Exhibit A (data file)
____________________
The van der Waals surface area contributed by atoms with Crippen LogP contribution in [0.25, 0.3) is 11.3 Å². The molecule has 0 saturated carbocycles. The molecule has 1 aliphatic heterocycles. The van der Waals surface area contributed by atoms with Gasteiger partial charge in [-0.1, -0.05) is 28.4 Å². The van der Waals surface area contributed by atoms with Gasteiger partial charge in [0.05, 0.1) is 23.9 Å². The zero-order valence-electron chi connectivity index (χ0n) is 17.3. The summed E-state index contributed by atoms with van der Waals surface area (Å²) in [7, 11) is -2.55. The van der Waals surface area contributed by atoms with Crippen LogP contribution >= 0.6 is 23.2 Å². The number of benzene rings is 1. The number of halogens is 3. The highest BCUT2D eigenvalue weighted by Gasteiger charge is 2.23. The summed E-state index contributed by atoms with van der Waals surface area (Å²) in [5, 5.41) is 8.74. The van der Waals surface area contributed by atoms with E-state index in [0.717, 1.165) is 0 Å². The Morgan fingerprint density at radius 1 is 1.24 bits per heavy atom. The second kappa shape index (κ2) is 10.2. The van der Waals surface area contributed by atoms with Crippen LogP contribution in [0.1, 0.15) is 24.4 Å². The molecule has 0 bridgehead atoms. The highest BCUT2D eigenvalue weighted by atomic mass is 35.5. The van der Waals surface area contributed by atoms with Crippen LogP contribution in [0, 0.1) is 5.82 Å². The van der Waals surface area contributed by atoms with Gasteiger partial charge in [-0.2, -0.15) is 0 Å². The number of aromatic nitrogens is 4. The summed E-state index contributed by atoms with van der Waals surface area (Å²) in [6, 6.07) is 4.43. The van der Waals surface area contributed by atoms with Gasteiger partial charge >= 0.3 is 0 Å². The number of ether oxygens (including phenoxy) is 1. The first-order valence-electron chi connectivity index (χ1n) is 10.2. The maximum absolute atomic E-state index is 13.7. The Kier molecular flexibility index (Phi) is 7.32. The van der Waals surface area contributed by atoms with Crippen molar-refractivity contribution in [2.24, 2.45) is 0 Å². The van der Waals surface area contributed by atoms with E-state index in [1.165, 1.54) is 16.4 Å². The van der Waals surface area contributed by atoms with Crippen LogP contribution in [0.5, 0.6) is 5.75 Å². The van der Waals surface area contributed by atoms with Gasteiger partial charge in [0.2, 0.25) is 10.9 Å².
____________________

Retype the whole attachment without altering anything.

The van der Waals surface area contributed by atoms with Crippen LogP contribution in [0.25, 0.3) is 11.3 Å². The molecule has 0 saturated carbocycles. The molecule has 1 aliphatic heterocycles. The van der Waals surface area contributed by atoms with Gasteiger partial charge in [-0.1, -0.05) is 28.4 Å². The van der Waals surface area contributed by atoms with Gasteiger partial charge in [0.05, 0.1) is 23.9 Å². The zero-order valence-electron chi connectivity index (χ0n) is 17.3. The summed E-state index contributed by atoms with van der Waals surface area (Å²) in [7, 11) is -2.55. The van der Waals surface area contributed by atoms with Crippen LogP contribution >= 0.6 is 23.2 Å². The number of benzene rings is 1. The number of halogens is 3. The highest BCUT2D eigenvalue weighted by Gasteiger charge is 2.23. The summed E-state index contributed by atoms with van der Waals surface area (Å²) in [5, 5.41) is 8.74. The van der Waals surface area contributed by atoms with E-state index in [0.717, 1.165) is 0 Å². The Morgan fingerprint density at radius 1 is 1.24 bits per heavy atom. The second kappa shape index (κ2) is 10.2. The van der Waals surface area contributed by atoms with Crippen LogP contribution in [0.1, 0.15) is 24.4 Å². The molecule has 0 bridgehead atoms. The highest BCUT2D eigenvalue weighted by atomic mass is 35.5. The van der Waals surface area contributed by atoms with Crippen LogP contribution in [0, 0.1) is 5.82 Å². The van der Waals surface area contributed by atoms with Gasteiger partial charge in [-0.2, -0.15) is 0 Å². The number of aromatic nitrogens is 4. The summed E-state index contributed by atoms with van der Waals surface area (Å²) in [6, 6.07) is 4.43. The van der Waals surface area contributed by atoms with Gasteiger partial charge >= 0.3 is 0 Å². The number of ether oxygens (including phenoxy) is 1. The first-order valence-electron chi connectivity index (χ1n) is 10.2. The maximum absolute atomic E-state index is 13.7. The Kier molecular flexibility index (Phi) is 7.32. The van der Waals surface area contributed by atoms with Crippen molar-refractivity contribution in [2.24, 2.45) is 0 Å². The van der Waals surface area contributed by atoms with E-state index in [1.165, 1.54) is 16.4 Å². The van der Waals surface area contributed by atoms with Crippen LogP contribution in [0.5, 0.6) is 5.75 Å². The van der Waals surface area contributed by atoms with Gasteiger partial charge in [0.2, 0.25) is 10.9 Å².